Data should also be encoded in such a way that the bits will continue to be readable over time. Records that contain American Standard Code for Information Interchange (ASCII) text provide an easy migration path with respect to content as long as ASCII remains an accepted base standard. Open Systems Interconnection (OSI) standards for other forms of content, e.g. Tag Image File Format (TIFF) for images, should also be considered for long-term retention of records. For nontextual materials, it is often important to distinguish between record copies and convenience copies. If a paper document has been digitized, for example, an office may store a master copy of the document as a high-resolution TIFF image for preservation purposes but provide online access to a lower resolution Joint Photographic Experts Group (JPEG) or Graphics Interchange Format (GIF) image that serves only as convenience copy for easy reference.
As previously stated, the management of records should not be restricted to records that reside on just certain media types. The records of business processes may span different media and multiple systems. Business decisions to restrict record creation to certain media should be clearly articulated and communicated to staff. Recordkeeping systems should be designed to enable access to the complete record without hindrance. Where multiple recordkeeping systems are in place, links should be provided for records that span these multiple systems.
Recordkeeping systems need to capture and maintain information about the structure of records either as an integral part of the metadata associated with the records or in separate formal documentation. In many ways, structure is more difficult to maintain than content and is often neglected.
The simpler the record structure, the easier it is to preserve the record over time. As with the other characteristics of records, it is also best for record structure to be based on open standards. Standard Generalized Markup Language (SGML) and eXtensible Markup Language (XML) are both examples of open standards for document structure.
A record's value is severely dimished or lost if its content becomes separated from key information about the office and person(s) who made it, the time, place and reasons for its creation, and its relationship to other records. Its contents may still be of interest, but the record will have no value as evidence unless it can be placed in context. Contextual information, therefore, is information about the records and the administrative environment in which they were created and maintained. It can range from high-level information such as the name and location of the office that created the record to more detailed information such as the date the record was made.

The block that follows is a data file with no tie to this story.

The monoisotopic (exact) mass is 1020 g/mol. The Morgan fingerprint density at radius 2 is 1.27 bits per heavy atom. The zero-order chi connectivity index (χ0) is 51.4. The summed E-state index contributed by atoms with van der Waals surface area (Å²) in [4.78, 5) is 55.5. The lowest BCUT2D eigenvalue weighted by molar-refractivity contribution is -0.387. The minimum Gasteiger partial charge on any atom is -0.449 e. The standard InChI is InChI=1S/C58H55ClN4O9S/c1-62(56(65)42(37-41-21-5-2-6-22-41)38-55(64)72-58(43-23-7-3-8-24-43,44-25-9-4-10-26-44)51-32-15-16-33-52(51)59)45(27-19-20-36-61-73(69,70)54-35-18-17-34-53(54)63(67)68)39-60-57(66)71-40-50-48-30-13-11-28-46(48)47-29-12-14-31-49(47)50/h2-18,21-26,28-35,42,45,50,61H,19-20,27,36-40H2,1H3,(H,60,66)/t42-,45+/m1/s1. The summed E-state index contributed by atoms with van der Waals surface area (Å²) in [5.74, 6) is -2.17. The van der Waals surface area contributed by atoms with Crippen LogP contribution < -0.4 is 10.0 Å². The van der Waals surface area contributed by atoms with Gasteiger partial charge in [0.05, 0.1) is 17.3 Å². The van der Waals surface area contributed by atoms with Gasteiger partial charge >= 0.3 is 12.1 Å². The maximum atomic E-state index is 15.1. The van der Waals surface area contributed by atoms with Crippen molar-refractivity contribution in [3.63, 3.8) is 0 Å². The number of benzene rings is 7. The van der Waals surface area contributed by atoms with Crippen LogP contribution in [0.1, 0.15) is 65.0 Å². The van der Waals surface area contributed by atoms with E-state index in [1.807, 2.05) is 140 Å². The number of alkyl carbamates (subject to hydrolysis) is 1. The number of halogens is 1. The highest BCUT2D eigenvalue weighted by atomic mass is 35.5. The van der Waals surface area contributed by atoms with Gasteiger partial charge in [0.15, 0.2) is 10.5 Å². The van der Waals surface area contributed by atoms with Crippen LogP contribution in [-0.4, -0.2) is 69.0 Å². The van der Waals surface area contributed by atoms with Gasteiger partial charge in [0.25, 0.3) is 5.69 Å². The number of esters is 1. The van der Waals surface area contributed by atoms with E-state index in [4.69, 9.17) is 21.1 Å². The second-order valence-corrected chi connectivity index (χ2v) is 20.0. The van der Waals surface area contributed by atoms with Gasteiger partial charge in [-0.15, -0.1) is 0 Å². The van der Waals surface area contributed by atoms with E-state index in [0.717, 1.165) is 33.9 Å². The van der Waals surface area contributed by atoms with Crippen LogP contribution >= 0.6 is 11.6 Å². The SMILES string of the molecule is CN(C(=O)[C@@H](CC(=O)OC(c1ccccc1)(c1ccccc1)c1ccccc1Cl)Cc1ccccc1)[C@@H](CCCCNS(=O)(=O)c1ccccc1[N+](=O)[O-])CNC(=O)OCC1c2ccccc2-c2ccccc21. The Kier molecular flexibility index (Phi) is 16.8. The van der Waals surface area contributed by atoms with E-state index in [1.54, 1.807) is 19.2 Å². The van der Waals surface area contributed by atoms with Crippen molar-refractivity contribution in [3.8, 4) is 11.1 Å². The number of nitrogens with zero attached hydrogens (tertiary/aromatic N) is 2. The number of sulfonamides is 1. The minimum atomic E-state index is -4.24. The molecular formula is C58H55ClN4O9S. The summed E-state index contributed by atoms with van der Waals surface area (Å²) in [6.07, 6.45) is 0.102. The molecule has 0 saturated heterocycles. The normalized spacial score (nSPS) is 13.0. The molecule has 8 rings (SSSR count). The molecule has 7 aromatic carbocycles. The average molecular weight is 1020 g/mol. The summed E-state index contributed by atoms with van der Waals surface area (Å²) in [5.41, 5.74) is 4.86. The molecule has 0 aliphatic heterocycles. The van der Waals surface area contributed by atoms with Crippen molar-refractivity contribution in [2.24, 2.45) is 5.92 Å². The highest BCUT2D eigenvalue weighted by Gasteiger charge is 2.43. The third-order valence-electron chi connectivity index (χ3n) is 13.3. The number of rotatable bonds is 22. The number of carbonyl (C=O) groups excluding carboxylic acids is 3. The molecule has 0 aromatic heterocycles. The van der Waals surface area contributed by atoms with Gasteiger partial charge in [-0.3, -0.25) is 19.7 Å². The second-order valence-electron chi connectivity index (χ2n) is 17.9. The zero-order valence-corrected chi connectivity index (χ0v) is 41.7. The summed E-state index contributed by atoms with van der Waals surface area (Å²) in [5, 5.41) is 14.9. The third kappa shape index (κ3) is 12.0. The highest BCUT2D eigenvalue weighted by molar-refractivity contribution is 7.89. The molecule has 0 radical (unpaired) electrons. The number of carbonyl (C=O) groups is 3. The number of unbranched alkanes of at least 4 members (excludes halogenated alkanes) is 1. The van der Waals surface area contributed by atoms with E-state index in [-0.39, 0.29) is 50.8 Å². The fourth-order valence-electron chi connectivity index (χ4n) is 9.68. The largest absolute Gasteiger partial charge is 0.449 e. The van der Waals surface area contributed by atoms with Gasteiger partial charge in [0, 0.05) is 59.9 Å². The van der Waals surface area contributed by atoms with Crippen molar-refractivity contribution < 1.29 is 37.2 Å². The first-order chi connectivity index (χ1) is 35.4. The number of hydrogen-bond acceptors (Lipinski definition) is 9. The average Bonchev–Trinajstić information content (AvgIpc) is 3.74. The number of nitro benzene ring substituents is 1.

The depth of contextual information required will vary depending on the expected users and their level of knowledge. In the case of permanent records, more details will be necessary to enable future audiences to make sense of the records and place them in context. What is commonly known and assumed by today's records creators may not be readily evident to future users.
The ideal in the electronic environment is to link to records the metadata and contextual information necessary to read and understand them. A document indexed by sender, recipient, date, or purposes and organized in a standard filing system along with other documents from the same business function or administrative procedure is an example of this in the paper world.
Recordkeeping systems need to maintain and provide access to information about the business and administrative context in which records were created and used. For computer systems developed by information technology professionals, system design documentation, data dictionaries and related business documentation are fundamental to providing context for records that are held in those systems. Active data dictionaries - lists of all files in a database management system, the number of records in each file, and the names and types of each field - and computer-aided software engineering (CASE) tools - software that provides a common development environment for programming teams - automate much of the process of keeping metadata authentic.
Maintaining the context of records created and managed outside of systems developed by information technology professionals is more difficult. The ubiquity of personal computers allows records to be created, modified, copied, transmitted and deleted, often with little regard for business and legal records management requirements. Even if records are managed appropriately on an individual workstation, their existence may not be known to other users, and the contextual information may be inadequate for future retrieval. Consideration needs to be given to assigning and preserving meaningful document names, author, work group and organizational identifiers, designating whether records are draft or final versions and linking them to other documents or information objects. Off-the-shelf software exists to address these problems. Alternatively, if records cannot be supported in an electronic environment, they will need to be printed out and incorporated into a recordkeeping system based on paper, microfilm or some other analog medium.
Contextual Information Provided by Offices
Contextual information needs to be collected, structured, and maintained from the time records are created. This involves identifying and labeling (or tagging) records and linking them to contextual information (i.e., keeping records about records). In some cases this can be achieved by embedding key contextual information into the metadata or electronic records themselves. The more that electronic records can be made self-describing the less need there is for maintaining separate information.
As described in Section 6.7, offices can use some combination of the following methods to incorporate records management activities into their information systems: